- Maryland: A group of Johns Hopkins University scientists and plastic surgeons have founded LifeSprout, a company that's developed an injectable synthetic material that aims to "revolutionize" the treatment for soft tissue damage by mimicking living tissue, the Baltimore Business Journal reports. CEO Sashank Reddy said, "The idea is that it looks and behaves like soft tissue ... But the substitute is degradable, so over time it is replaced by the body's own tissue." So far the company has raised $1 million in funding and is working to push its product through the FDA approval process (Eichensehr, Baltimore Business Journal, 3/27).
- Michigan: In a proposed settlement, the state of Michigan has agreed to invest $87 million to replace thousands of lead pipes throughout Flint, which is still grappling with the effects of its lead contamination crisis. The agreement, if approved, would settle a lawsuit brought last year by a coalition of national groups and Flint residents charging that city and state officials failed to protect residents from drinking lead-tainted water for more than a year (Bosman, New York Times, 3/27).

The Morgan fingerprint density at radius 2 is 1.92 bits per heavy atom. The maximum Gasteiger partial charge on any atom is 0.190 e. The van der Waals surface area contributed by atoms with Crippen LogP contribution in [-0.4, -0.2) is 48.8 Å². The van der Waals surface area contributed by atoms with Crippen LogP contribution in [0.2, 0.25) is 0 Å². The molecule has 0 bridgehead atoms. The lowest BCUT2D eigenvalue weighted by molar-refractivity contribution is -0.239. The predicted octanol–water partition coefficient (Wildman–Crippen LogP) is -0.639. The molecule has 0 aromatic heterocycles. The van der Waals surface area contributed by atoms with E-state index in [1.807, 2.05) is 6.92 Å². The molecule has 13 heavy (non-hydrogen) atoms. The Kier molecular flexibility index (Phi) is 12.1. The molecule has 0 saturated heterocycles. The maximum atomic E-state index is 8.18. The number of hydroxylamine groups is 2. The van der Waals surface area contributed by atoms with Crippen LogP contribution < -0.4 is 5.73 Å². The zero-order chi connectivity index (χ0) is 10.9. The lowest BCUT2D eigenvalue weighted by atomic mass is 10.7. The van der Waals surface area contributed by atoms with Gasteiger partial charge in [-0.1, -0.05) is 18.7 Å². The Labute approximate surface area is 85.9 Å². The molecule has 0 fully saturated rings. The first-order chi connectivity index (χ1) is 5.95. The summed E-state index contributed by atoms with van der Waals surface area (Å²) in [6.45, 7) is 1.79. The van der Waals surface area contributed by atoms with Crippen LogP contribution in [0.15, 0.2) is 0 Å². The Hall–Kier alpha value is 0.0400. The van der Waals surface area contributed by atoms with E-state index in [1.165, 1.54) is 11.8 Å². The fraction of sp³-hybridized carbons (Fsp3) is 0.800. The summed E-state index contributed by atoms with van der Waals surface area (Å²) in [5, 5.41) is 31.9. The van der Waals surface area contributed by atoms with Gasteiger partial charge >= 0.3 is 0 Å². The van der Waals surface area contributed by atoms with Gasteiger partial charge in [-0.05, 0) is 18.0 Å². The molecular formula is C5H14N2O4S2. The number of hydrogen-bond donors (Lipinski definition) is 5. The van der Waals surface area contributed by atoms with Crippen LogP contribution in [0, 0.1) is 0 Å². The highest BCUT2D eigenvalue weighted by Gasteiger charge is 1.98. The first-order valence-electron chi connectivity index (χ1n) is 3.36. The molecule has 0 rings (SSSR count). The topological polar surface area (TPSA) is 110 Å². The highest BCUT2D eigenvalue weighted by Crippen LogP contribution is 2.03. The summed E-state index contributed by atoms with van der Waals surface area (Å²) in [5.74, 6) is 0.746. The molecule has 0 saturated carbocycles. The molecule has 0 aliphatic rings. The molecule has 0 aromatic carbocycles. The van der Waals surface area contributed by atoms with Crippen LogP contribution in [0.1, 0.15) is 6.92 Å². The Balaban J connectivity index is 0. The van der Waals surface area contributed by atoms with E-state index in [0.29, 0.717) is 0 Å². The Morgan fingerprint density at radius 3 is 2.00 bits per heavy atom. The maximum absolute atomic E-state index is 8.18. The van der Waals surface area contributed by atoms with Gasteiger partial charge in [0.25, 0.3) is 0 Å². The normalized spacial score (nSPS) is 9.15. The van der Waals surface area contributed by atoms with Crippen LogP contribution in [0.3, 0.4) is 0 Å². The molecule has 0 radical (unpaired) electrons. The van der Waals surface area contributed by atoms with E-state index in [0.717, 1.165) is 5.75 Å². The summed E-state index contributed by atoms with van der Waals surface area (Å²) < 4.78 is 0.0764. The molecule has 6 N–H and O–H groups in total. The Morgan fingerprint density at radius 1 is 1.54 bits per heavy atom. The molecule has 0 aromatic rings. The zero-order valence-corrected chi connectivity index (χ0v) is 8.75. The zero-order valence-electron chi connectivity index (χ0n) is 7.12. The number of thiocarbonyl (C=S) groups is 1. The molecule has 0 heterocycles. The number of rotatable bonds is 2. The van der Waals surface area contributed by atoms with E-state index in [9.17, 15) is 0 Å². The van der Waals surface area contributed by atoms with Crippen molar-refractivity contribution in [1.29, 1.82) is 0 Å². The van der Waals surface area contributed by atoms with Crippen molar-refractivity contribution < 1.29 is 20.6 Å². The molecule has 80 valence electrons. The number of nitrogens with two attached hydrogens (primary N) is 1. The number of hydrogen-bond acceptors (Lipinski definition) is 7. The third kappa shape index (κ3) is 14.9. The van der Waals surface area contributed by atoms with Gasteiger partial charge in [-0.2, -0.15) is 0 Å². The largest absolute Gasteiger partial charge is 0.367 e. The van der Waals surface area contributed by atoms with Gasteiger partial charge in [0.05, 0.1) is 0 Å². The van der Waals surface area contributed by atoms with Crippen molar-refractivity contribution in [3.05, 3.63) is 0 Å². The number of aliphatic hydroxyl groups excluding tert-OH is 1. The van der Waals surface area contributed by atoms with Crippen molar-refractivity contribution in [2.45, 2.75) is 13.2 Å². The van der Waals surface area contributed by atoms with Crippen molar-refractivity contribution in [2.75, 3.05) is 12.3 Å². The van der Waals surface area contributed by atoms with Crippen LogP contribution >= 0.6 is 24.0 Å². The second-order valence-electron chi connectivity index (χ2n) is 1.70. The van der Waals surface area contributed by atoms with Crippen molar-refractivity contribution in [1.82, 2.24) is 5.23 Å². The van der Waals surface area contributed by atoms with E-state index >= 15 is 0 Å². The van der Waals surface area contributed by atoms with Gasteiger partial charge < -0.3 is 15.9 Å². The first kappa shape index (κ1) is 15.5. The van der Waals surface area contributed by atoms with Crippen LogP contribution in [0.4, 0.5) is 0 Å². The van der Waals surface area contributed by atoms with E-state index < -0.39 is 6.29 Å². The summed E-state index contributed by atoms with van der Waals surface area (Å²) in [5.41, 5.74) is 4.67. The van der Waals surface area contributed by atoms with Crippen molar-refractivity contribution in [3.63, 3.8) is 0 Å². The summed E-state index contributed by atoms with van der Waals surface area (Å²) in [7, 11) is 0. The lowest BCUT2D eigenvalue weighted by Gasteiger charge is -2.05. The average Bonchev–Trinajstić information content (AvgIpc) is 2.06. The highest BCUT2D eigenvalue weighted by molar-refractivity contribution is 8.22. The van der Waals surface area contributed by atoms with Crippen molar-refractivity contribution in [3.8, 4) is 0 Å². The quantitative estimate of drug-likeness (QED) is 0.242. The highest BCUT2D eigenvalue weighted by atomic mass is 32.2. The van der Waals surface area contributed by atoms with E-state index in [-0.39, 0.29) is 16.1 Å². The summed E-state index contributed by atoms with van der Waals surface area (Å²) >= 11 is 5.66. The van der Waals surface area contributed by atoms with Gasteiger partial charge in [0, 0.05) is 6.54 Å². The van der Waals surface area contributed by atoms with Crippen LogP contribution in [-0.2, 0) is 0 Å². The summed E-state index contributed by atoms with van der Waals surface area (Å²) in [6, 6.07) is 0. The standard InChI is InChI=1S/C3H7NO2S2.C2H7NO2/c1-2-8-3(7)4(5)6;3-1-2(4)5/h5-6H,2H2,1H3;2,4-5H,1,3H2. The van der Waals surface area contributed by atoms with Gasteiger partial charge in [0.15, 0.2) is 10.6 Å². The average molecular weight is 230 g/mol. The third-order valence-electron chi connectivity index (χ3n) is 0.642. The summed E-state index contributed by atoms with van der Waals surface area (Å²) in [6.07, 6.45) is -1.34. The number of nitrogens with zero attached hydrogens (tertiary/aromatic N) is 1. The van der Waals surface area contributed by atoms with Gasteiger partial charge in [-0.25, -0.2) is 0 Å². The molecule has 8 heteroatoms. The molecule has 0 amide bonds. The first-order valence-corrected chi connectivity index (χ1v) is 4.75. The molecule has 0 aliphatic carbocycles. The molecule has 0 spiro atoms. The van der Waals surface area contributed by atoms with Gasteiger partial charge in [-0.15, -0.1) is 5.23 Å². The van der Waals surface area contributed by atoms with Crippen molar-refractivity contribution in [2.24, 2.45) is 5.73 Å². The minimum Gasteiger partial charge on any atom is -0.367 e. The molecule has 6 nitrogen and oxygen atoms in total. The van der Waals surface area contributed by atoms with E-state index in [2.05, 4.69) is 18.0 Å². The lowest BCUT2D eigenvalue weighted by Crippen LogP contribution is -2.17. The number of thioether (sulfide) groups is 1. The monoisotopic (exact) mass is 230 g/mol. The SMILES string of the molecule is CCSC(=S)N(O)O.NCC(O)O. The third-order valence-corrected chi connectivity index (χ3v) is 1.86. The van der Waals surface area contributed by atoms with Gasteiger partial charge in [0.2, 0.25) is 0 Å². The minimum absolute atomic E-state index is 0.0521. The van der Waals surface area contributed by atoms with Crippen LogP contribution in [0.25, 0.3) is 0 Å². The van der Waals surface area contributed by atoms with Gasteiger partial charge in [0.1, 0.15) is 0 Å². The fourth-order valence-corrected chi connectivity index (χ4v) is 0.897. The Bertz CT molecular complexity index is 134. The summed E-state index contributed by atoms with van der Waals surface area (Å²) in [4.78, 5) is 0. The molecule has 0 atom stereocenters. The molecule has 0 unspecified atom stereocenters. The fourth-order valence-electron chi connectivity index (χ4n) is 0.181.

- Nevada: Members of the Assembly Health and Human Services Committee are working on a new bill to help address the state's opioid crisis. The measure, Assembly Bill 428, would require public and charter schools to keep at least two doses of naloxone or another anti-opioid drug on site. Such drugs would also be available without a prescription if the bill were enacted (Noon, AP/Sacramento Bee, 3/27).
How to integrate pharmacists into primary care
Drug-related morbidity and mortality cost nearly $200 billion annually in the U.S.
See how five organizations have integrated pharmacists into their primary care teams to improve patient outcomes and reduce avoidable spending—and explore six critical components of an integrated pharmacy program.